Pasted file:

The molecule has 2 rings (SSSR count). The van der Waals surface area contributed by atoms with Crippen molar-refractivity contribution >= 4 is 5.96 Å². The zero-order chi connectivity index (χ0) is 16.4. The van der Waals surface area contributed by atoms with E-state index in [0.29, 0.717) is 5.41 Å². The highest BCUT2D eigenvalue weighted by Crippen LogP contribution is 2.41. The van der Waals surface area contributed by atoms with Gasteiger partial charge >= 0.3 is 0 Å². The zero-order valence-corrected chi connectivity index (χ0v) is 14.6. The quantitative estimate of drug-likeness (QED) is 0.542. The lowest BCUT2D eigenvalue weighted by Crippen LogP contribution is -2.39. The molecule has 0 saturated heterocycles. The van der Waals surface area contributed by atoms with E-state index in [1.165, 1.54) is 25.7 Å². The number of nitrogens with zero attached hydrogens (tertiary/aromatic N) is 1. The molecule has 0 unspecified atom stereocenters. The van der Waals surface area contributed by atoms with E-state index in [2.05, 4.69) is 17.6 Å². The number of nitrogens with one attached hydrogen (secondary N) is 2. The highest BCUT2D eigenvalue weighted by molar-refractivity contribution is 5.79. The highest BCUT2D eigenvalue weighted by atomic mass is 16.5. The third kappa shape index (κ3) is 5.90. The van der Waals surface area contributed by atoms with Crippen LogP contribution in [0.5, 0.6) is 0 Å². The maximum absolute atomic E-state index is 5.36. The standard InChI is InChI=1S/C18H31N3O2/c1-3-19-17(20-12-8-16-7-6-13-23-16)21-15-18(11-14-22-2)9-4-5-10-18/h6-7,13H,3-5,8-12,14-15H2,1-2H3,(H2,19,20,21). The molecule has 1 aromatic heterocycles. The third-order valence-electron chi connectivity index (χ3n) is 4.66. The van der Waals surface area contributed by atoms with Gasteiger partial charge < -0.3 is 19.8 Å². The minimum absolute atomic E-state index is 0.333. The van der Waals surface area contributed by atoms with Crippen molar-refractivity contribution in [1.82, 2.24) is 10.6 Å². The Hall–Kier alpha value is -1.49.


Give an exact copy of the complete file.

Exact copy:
The molecule has 2 rings (SSSR count). The van der Waals surface area contributed by atoms with Crippen molar-refractivity contribution >= 4 is 5.96 Å². The zero-order chi connectivity index (χ0) is 16.4. The van der Waals surface area contributed by atoms with E-state index in [0.29, 0.717) is 5.41 Å². The highest BCUT2D eigenvalue weighted by Crippen LogP contribution is 2.41. The van der Waals surface area contributed by atoms with Gasteiger partial charge >= 0.3 is 0 Å². The zero-order valence-corrected chi connectivity index (χ0v) is 14.6. The quantitative estimate of drug-likeness (QED) is 0.542. The lowest BCUT2D eigenvalue weighted by Crippen LogP contribution is -2.39. The molecule has 0 saturated heterocycles. The van der Waals surface area contributed by atoms with E-state index in [1.165, 1.54) is 25.7 Å². The number of nitrogens with zero attached hydrogens (tertiary/aromatic N) is 1. The molecule has 0 unspecified atom stereocenters. The van der Waals surface area contributed by atoms with E-state index in [2.05, 4.69) is 17.6 Å². The number of nitrogens with one attached hydrogen (secondary N) is 2. The highest BCUT2D eigenvalue weighted by molar-refractivity contribution is 5.79. The highest BCUT2D eigenvalue weighted by atomic mass is 16.5. The third kappa shape index (κ3) is 5.90. The van der Waals surface area contributed by atoms with Crippen LogP contribution in [0.5, 0.6) is 0 Å². The maximum absolute atomic E-state index is 5.36. The standard InChI is InChI=1S/C18H31N3O2/c1-3-19-17(20-12-8-16-7-6-13-23-16)21-15-18(11-14-22-2)9-4-5-10-18/h6-7,13H,3-5,8-12,14-15H2,1-2H3,(H2,19,20,21). The molecule has 1 aromatic heterocycles. The third-order valence-electron chi connectivity index (χ3n) is 4.66. The van der Waals surface area contributed by atoms with Gasteiger partial charge < -0.3 is 19.8 Å². The minimum absolute atomic E-state index is 0.333. The van der Waals surface area contributed by atoms with Crippen molar-refractivity contribution in [1.82, 2.24) is 10.6 Å². The Hall–Kier alpha value is -1.49.